“When the sky is overcast—large masses of cloud, with occasional breaks, passing slowly across it at a considerable elevation without rain – sometimes through these narrow slits long beams of light fall aslant upon the distant fields of the vale.  They resemble, only on a greatly lengthened scales the beams that may be seen in churches of a sunny afternoon, falling from the upper windows on the tiled floor of the chancel, and made visible by motes in the air.  So through such slits in the cloudy roof of the sky the rays of the sun shoot downwards, made visible on their passage by the moisture or the motes floating in the atmosphere.  They seem to linger in their place as the clouds drift with scarcely perceptible motion; and the labourers say that the sun is sucking up water there.”

 

Typically in Jefferies’ writing, underlying the careful objectivity of his descriptions, we detect the presence of some deeper level of experience.  Here, in his children’s novel, ‘Bevis’, the clouds seem to lead the reposing mind towards an idea of eternal time.

 

“Lying at full length inside the shadow of the oak, Bevis gazed up at the clouds, which were at an immense height, and drifted so slowly as to scarcely seem to move, only he saw that they did because he had a fixed point in the edge of the oak boughs.  So thin and delicate was the texture of the white sky-lace above him that the threads scarcely hid the blue which the eye knew was behind and above it.  It was warm without the pressure of heat, soft, luxurious; the summer like them reclined, resting in the fulness of the time.”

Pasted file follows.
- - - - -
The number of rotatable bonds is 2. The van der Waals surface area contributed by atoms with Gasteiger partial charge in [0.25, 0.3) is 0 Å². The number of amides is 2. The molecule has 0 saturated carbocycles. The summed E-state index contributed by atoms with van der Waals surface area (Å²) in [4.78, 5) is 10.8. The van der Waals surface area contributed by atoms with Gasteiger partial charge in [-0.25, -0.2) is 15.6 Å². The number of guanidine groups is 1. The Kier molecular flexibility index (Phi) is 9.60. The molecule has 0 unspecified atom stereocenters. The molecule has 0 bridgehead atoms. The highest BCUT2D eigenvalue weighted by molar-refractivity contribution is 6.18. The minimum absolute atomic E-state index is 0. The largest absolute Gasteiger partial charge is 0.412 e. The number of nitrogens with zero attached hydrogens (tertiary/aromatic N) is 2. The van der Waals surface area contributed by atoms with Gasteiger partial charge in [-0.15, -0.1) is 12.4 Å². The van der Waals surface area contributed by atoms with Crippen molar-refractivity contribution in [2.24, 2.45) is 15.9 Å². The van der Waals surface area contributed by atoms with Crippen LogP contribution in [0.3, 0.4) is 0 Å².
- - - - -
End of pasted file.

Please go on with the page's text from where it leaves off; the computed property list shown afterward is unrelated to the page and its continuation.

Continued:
On another occasion, in the High Weald of Sussex, he can celebrate an unending variety of cloud formations passing over.

 

“Clouds drift over; it is a wonderful observatory for cloud studies; they seem so close, the light is so strong, and there is nothing to check the sight as far as its powers will reach. Clouds come up no wider than a pasture-field, but in length stretching out to the very horizon, dividing the blue sky into two halves; but then every day has its different clouds—the fleets of heaven that are always sailing on and know no haven.”  (‘Buckhurst Park’)

 

Jefferies was not afraid of introducing occasional romantic touches, such as this one from ‘Hours of Spring’:

 

“…the beautiful clouds that go over, with the sweet rush of rain and burst of sun glory among the leafy trees.”

 

In a very late and sad essay, ‘My Old Village’, composed when he was bed-ridden and aware  he was dying of tuberculosis, Jefferies plunges into an astonishingly poignant reminiscence of his youth in the north Wiltshire countryside.  He also reveals a new depth to his love of clouds.

 

“There used to be clouds over the fields, white clouds in blue summer skies. I have lived a good deal on clouds; they have been meat to me often; they bring something to the spirit which even the trees do not. I see clouds now sometimes when the iron grip of hell permits for a minute or two; they are very different clouds, and speak differently. I long for some of the old clouds that had no memories.”